• Provide casual employees with a copy of the conversion clause within the first 12 months of their engagement. Including this into their employment contract is an easy way to do so. Please have your legal team advise what needs to be included, based on the Award’s casual conversion requirements.

  • Respond to their request in writing within 21 days, if applicable.

  • That’s it. Voila!

 

To make this easy for you, here is a copy of the non-Award-specific conversion clause you must provide to casual staff within the first 12 months of their employment. Again, please double check with your legal team to ensure your particular Award(s) do not require additional information:

 

Right to request casual conversion

 

Fair Work Amendment (Right to Request Casual Conversion) Bill 2019

 

66B  Employee may make a request:

1. An employee engaged by a particular employer and covered by subsection (3) may request:

a) If the employee has worked the equivalent of full‑time hours in the period of 12 months before giving the request to the employer—that the employee’s employment be converted to full‑time employment; or

b) If the employee has worked less than the equivalent of full‑time hours in the period of 12 months before giving the request to the employer—that the employee’s employment be converted to part‑time employment consistent with the regular pattern of hours worked during that period.

 

NOTE: If a request is granted, the conversion to full‑time employment or part‑time employment has effect for all purposes (see subsection 66E(4)).

 

2. The request must:

a) Be in writing; and

b) Be given to the employer.

 

3. An employee is covered by this subsection if:

a) The employee is designated as a casual employee by the employer for the purposes of:

i) Any fair work instrument that applies to the employee; or

ii) The employee’s contract of employment; and

b) The employee has, in the period of 12 months before giving the request to the employer, worked a regular pattern of hours on an ongoing basis which, without significant adjustment, the employee could continue to work as a full‑time employee or a part‑time employee (as the case may be).

 

4. For the purposes of paragraph (1)(a) or (b), in determining whether an award/agreement free employee has worked the equivalent of full‑time hours, regard may be had to the hours of work of any other full‑time employees of the employer employed in the same position as (or in a position that is comparable to) the position of the employee.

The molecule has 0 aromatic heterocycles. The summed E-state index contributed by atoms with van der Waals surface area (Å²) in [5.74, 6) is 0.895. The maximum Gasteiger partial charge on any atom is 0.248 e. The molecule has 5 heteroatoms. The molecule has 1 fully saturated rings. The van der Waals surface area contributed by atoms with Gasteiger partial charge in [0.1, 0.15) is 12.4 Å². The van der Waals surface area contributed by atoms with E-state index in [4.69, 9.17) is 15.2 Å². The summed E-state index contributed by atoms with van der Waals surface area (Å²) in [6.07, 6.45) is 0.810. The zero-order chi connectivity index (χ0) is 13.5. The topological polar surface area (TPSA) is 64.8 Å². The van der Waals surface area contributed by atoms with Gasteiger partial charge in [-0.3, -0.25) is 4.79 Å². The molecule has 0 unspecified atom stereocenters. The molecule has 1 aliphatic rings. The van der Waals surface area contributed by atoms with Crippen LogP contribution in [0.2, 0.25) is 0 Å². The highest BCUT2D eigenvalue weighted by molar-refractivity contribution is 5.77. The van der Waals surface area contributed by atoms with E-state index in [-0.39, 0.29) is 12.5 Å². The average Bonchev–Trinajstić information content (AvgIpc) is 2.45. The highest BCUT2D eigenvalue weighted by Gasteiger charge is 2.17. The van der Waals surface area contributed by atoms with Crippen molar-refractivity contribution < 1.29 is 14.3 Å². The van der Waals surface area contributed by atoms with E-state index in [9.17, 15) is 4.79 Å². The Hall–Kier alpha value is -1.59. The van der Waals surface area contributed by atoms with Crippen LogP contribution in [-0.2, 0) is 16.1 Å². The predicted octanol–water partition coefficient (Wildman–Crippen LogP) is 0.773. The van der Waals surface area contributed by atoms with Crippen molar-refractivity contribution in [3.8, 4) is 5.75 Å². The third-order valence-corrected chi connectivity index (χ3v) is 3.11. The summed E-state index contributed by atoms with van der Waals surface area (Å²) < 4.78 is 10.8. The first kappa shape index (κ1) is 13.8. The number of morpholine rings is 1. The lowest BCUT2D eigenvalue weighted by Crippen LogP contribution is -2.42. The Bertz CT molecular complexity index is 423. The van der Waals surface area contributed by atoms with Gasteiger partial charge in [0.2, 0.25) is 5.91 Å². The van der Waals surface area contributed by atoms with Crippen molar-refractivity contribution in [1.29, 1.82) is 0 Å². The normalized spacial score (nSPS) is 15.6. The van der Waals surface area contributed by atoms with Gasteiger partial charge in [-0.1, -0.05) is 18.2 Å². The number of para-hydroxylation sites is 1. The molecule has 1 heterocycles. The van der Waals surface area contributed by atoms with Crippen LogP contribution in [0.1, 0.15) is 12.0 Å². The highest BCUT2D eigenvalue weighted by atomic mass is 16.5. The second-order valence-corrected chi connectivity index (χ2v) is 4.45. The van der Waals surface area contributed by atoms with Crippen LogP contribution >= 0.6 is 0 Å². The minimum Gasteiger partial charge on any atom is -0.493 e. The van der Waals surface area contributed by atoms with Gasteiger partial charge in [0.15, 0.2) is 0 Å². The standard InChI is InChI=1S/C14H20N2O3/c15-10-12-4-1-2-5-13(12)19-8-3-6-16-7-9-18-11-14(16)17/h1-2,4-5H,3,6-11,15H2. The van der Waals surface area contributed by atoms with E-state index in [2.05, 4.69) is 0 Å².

66C  Employer must give a response

The employer must give the employee a written response to the request within 21 days after the request is given to the employer, stating whether the employer grants or refuses the request.

 

66D  Refusals of requests

1. The employer must not refuse the request unless:

a) The employer has consulted the employee; and

b) There are reasonable grounds to refuse the request; and

c) The reasonable grounds are based on facts that are known, or reasonably foreseeable, at the time of refusing the request.

 

2. Without limiting paragraph (1)(b), reasonable grounds for refusing the request include the following:

a) It would require a significant adjustment to the employee’s hours of work in order for the employee to be engaged as a full‑time employee or part‑time employee;

b) The employee’s position will cease to exist in the period of 12 months after giving the request;

c) The hours of work which the employee is required to perform will be significantly reduced in the period of 12 months after giving the request;

d) There will be a significant change in either or both of the following in the period of 12 months after giving the request:

i) The days on which the employee’s hours of work are required to be performed;

ii) The times at which the employee’s hours of work are required to be performed;

iii) Which cannot be accommodated within the days or times the employee is available to work during that period;

e) Granting the request would not comply with a recruitment or selection process required by or under a law of the Commonwealth or a State or a Territory.

 

NOTE:    Certain State and Territory laws do not apply to an employee or an employer (see Division 2 of Part 1‑3).

 

3. If the employer refuses the request, the written response under section 66C must include details of the reasons for the refusal.

 

66E  Grants of requests

1. If the employer grants the request, the employer must, within a reasonable period after the request is given to the employer, give written notice to the employee of the following: